E Asian summit papers over cracks

An inaugural East Asian summit has ended with an agreement to boost cooperation in the fight against bird flu, but with talks overshadowed by continuing frosty relations between China and Japan.

Leaders of China and Japan failed to see eye-to-eye
Leaders of China and Japan failed to see eye-to-eye

Held in the Malaysian city of Kuala Lumpur, the half-day meeting on Wednesday was hosted by the ten-member Association of South-East Asian Nations (Asean).

A joint declaration by the 16 heads of governments attending the inaugural East Asia Summit said they would make every effort to “enhance national, regional and international capacities” to prevent bird flu from transforming into a human pandemic.

They also agreed to improve “national policies for prevention and control of emerging infectious diseases in general”, the statement said.


As well as Asean leaders, the summit brought together the leaders of Japan, China, India, South Korea and Australia.

Core members


“We have all agreed that East Asian community will be a reality in the future,” Malaysian Prime Minister Abdullah Ahmad Badawi, who chaired the half-day talks, said.


Russia is eager to join Asean andmeet Asia’s thirst for energy

Russia is eager to join Asean and
meet Asia’s thirst for energy

But Abdullah drew a distinction between what he regarded as the core members of an East Asian community – Southeast Asia and North Asia – and countries such as India, Australia and New Zealand, which he said did not belong geographically in East Asia.


“I don’t know how the Australians will regard themselves as East Asians, or New Zealanders for that matter,” he said, adding these countries instead shared common interests with East Asia.


Russia attended the meeting as an observer and is pushing to be a full member, although leaders failed to reach consensus on its admission.

Political wrangling

Russia is eager to meet more of Asia‘s thirst for oil and gas and sees the region taking up to a third of its exports by 2020.

Australia and Indonesia said before the summit that the group’s structure should be sorted out before admitting Russia.


“It was very historic”

Gloria Macapagal Arroyo,
Philippine President

“I think what we should try and do is settle in the existing architecture,” Australian Prime Minister John Howard said.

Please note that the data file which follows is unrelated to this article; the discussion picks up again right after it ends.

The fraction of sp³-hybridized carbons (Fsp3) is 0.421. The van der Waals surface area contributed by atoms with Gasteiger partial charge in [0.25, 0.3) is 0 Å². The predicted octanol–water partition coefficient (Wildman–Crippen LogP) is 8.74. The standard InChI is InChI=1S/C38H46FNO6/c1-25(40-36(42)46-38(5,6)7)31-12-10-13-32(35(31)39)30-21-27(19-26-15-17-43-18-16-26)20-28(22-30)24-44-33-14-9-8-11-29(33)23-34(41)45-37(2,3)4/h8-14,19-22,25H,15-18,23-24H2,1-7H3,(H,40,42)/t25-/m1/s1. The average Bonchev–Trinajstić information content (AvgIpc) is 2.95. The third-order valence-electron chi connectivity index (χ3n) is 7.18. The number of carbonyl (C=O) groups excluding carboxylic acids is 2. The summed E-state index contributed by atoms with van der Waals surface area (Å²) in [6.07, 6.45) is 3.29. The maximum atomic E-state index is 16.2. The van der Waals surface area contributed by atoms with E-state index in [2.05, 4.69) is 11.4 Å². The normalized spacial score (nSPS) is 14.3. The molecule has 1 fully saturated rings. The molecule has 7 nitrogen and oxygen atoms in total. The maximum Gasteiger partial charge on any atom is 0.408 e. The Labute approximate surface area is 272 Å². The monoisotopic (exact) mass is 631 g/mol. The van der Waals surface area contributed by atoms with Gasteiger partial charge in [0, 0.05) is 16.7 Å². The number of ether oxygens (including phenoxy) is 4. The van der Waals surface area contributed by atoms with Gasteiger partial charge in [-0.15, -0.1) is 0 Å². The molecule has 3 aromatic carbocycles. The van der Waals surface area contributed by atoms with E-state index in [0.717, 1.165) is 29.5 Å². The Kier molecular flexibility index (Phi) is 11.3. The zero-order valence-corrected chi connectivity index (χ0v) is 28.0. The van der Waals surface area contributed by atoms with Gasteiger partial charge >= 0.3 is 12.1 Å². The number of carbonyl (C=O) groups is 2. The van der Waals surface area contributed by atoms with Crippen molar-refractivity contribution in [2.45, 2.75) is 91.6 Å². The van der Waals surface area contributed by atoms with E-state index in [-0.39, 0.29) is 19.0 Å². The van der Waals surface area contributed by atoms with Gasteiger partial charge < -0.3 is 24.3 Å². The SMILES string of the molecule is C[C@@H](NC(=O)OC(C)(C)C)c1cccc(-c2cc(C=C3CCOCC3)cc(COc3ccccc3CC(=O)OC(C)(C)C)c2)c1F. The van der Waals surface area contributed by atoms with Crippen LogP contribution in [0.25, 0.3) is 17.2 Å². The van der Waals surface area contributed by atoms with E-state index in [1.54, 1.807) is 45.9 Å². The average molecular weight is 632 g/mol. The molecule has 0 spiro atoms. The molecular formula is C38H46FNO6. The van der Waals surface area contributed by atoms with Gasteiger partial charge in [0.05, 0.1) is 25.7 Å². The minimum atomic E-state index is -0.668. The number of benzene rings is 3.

Australia, a former British colony, is itself only just now making its own entry onto the centre-stage of Asian diplomacy, after plenty of debate in the region over its Asian credentials.

Japan is seen as favouring a greater role for newcomers India, Australia and New Zealand in the grouping, to balance out China‘s influence in the absence of the US. But Asean has made it clear it wants itself and North Asia in the driving seat.


Little substance


After the three and half hour summit, Philippine President Gloria Macapagal Arroyo said: “It was very historic.”


The summit ended with an agreement to meet every year rather than every two years, but with little else of substance aside from a pledge to cooperate in tackling the spread of bird flu.


Indian PM Manmohan Singh pushed for a free-trade region

Indian PM Manmohan Singh
pushed for a free-trade region

India has been pushing hard for the group to agree on moves towards establishing a region wide free-trade area which adds up to a fifth of world trade.


The meeting of 16 heads of governments – representing more than half of humanity – was intended to chart the path towards building a pan-Asian community.


But with tensions between China and Japan simmering beneath the surface, that still seemed a distant goal.


The row between the two countries stumbled on to centre-stage earlier this week after Chinese and South Korean leaders called for Japan‘s Prime Minister Junichiro Koizumi to show a “proper attitude” over history.


The comment was in reference to Koizumi’s visits to Tokyo‘s Yasukuni shrine which honours Japan‘s 2.5 million war dead, including several convicted war criminals.


Divisive issue


The divisive issue goes to the heart of Japan‘s relations with China and South Korea, both of whom suffered heavily at the hands of imperial Japanese troops. 

Ending the summit on Wednesday, China‘s Prime Minister Wen Jiabao begrudingly agreed to shake Koizumi’s hand, but he had earlier refused to hold one-to-one talks with the Japanese leader.

China’s leader did not conceal hiscountry’s displeasure with Japan

China’s leader did not conceal his
country’s displeasure with Japan

But Koizumi said: “I am ready to meet anytime. I have no hard feelings.”

He said he did not understand the criticism.

Chinese Prime Minister Wen Jiabao appeared to make clear his continuing displeasure with his Japanese counterpart Junichiro Koizumi when he ignored Koizumi’s request to borrow his pen at the signing ceremony.

Wen ignored Koizumi for several seconds until Badawi intervened to repeat the request.

Summit tension

Wen then passed the pen to Koizumi with a smile, but the incident was widely noted amid an otherwise uneventful ceremony that concluded the 16-nation summit’s formal business.

There was also summit tension over whether India, Australia and New Zealand would share the driving seat of an East Asian community or, in the words of an Indian diplomat, be passengers.

Asean comprises of Brunei, Cambodia, Indonesia, Laos, Malaysia, Myanmar, the Philippines, Singapore, Thailand and Vietnam.

Source: News Agencies

More from News
Most Read